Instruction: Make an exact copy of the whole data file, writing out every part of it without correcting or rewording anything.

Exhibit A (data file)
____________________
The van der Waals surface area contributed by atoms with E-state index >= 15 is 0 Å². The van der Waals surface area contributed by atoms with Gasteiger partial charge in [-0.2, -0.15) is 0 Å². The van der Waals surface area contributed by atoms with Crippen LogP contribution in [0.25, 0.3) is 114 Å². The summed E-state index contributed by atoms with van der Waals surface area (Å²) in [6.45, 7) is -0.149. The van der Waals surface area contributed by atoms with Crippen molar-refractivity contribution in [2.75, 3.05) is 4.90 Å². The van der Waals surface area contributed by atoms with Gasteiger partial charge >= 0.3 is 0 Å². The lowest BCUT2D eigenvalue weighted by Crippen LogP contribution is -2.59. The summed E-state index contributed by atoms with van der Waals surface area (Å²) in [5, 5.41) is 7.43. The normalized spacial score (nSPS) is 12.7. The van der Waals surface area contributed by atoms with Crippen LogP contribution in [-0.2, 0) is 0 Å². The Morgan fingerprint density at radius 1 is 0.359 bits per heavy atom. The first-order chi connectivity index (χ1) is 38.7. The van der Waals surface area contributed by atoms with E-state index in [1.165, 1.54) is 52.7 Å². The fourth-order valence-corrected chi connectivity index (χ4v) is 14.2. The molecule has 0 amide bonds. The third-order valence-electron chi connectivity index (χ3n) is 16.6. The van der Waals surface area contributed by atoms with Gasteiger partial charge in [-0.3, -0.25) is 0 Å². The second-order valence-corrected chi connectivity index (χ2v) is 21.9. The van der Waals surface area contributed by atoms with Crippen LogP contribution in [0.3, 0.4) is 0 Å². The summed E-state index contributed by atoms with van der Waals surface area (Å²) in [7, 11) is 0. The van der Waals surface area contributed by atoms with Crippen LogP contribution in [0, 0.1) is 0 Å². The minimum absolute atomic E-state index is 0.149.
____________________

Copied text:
The van der Waals surface area contributed by atoms with E-state index >= 15 is 0 Å². The van der Waals surface area contributed by atoms with Gasteiger partial charge in [-0.2, -0.15) is 0 Å². The van der Waals surface area contributed by atoms with Crippen LogP contribution in [0.25, 0.3) is 114 Å². The summed E-state index contributed by atoms with van der Waals surface area (Å²) in [6.45, 7) is -0.149. The van der Waals surface area contributed by atoms with Crippen molar-refractivity contribution in [2.75, 3.05) is 4.90 Å². The van der Waals surface area contributed by atoms with Gasteiger partial charge >= 0.3 is 0 Å². The lowest BCUT2D eigenvalue weighted by Crippen LogP contribution is -2.59. The summed E-state index contributed by atoms with van der Waals surface area (Å²) in [5, 5.41) is 7.43. The normalized spacial score (nSPS) is 12.7. The van der Waals surface area contributed by atoms with Crippen LogP contribution in [-0.2, 0) is 0 Å². The Morgan fingerprint density at radius 1 is 0.359 bits per heavy atom. The first-order chi connectivity index (χ1) is 38.7. The van der Waals surface area contributed by atoms with E-state index in [1.165, 1.54) is 52.7 Å². The fourth-order valence-corrected chi connectivity index (χ4v) is 14.2. The molecule has 0 amide bonds. The third-order valence-electron chi connectivity index (χ3n) is 16.6. The van der Waals surface area contributed by atoms with Gasteiger partial charge in [-0.3, -0.25) is 0 Å². The second-order valence-corrected chi connectivity index (χ2v) is 21.9. The van der Waals surface area contributed by atoms with Crippen LogP contribution in [0.3, 0.4) is 0 Å². The summed E-state index contributed by atoms with van der Waals surface area (Å²) in [7, 11) is 0. The van der Waals surface area contributed by atoms with Crippen LogP contribution in [0, 0.1) is 0 Å². The minimum absolute atomic E-state index is 0.149.